Faculty in the News - Archive



Wednesday, June 11, 2008

Professor Sherrilyn Ifill

NPR – In a national broadcast on the News & Notes program, Sherrilyn Ifill, JD, associate professor at the School of Law, offered her thoughts on how America’s black community judges its leadership. The new generation is unafraid of using the Internet and media, she said, and also unafraid of money and finance. "They’re fundamentally optimistic %85 They’re optimistic about what America can do," she said.

Tuesday, June 10, 2008

Professor Michael Greenberger

"The Diane Rehm Show," WAMU 88.5 FM - Host Diane Rehm held a live roundtable discussion on soaring oil prices and the shrinking value of the U.S. dollar and what steps the government should take to right America’s financial ship. Michael Greenberger, JD, professor at the School of Law and a former director at the Commodity Futures Trading Commission, said one major cause of record high oil prices is inaction on the part of U.S. officials when it comes to regulation of futures markets. In the past week, Greenberger has met with U.S. senators on both sides of the aisle who agree there needs to be more regulation in place.

Tuesday, June 10, 2008

Professor Michael Greenberger

The Baltimore Examiner - President Bush, John McCain, and Barack Obama each claim to know what policy will help lower gas prices, but experts say all three are off the mark. Bush wants to increase oil drilling in Alaska and offshore; McCain wants to suspend the federal gas tax; Obama has called for a tax on the profits of oil companies. Increased regulation is endorsed by Michael Greenberger, JD, professor at the School of Law and a former director at the Commodity Futures Trading Commission.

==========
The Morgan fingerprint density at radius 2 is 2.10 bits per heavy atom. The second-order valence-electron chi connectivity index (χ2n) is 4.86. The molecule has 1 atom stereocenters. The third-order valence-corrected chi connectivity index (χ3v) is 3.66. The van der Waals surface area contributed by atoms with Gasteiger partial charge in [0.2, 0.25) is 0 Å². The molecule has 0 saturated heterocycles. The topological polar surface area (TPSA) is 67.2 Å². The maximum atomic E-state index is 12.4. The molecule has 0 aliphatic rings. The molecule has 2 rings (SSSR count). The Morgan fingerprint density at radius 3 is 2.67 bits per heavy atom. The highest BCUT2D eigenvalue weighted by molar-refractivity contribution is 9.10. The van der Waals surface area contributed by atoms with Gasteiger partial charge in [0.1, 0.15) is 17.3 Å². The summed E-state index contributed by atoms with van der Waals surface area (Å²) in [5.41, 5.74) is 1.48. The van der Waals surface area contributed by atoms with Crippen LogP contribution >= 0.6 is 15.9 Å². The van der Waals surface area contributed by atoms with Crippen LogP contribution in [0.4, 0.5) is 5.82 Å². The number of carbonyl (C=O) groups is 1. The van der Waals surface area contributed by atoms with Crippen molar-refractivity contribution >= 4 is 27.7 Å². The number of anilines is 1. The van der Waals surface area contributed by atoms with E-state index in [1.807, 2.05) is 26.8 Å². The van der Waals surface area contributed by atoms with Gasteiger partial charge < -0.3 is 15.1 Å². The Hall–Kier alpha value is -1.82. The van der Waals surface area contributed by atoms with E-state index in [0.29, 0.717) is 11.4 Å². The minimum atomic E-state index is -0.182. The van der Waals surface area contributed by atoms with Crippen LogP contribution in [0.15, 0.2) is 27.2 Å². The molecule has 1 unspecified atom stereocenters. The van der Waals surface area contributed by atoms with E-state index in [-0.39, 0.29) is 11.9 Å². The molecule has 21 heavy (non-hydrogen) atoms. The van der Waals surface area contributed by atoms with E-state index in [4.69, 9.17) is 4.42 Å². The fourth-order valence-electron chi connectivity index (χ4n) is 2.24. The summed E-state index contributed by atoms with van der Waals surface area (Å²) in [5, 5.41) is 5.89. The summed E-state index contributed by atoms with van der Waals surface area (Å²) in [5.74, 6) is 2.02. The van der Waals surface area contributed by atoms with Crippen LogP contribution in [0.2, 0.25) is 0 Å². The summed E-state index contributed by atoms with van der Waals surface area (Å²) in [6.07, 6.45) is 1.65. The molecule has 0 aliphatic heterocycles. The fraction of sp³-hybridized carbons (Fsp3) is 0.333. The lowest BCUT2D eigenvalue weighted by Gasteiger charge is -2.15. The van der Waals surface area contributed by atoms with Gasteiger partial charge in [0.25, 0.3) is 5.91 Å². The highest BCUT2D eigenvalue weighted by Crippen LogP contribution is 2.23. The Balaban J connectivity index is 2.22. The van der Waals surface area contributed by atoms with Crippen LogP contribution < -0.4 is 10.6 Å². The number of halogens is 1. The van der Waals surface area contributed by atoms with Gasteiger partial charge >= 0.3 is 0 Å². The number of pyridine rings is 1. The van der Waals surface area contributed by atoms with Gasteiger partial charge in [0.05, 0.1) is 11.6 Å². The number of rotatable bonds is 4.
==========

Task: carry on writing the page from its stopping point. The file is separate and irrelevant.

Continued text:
Tuesday, June 10, 2008

Professor Michael Greenberger

iStockAnalyst.com - In December 2000, Congress passed the Commodity Futures Modernization Act, which experts say created the so-called "Enron Loophole" a provision that effectively exempted from regulation energy trading on electronic platforms in the United States. The resulting excessive trading and speculation was a catalyst for the energy crisis in California in 2001 and could be to blame for record-high oil prices today. Michael Greenberger, JD, professor at the School of Law and a former director at the Commodity Futures Trading Commission, said the Enron Loophole led to the development of "dark markets" where commodity speculators engage in uninhibited trading, devoid of federal regulation.

Tuesday, June 10, 2008

Professor Michael Greenberger

NBC Nightly News, Business and Media - Investment banks and hedge funds are going all-in on commodities futures as the American dollar continues to weaken, driving up the cost of oil and food. Michael Greenberger, JD, professor at the School of Law and a former director at the Commodity Futures Trading Commission, said, "What we see today is the speculators dominating this market and driving the prices up."

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Copyright © 2014, University of Maryland Francis King Carey School of Law. All Rights Reserved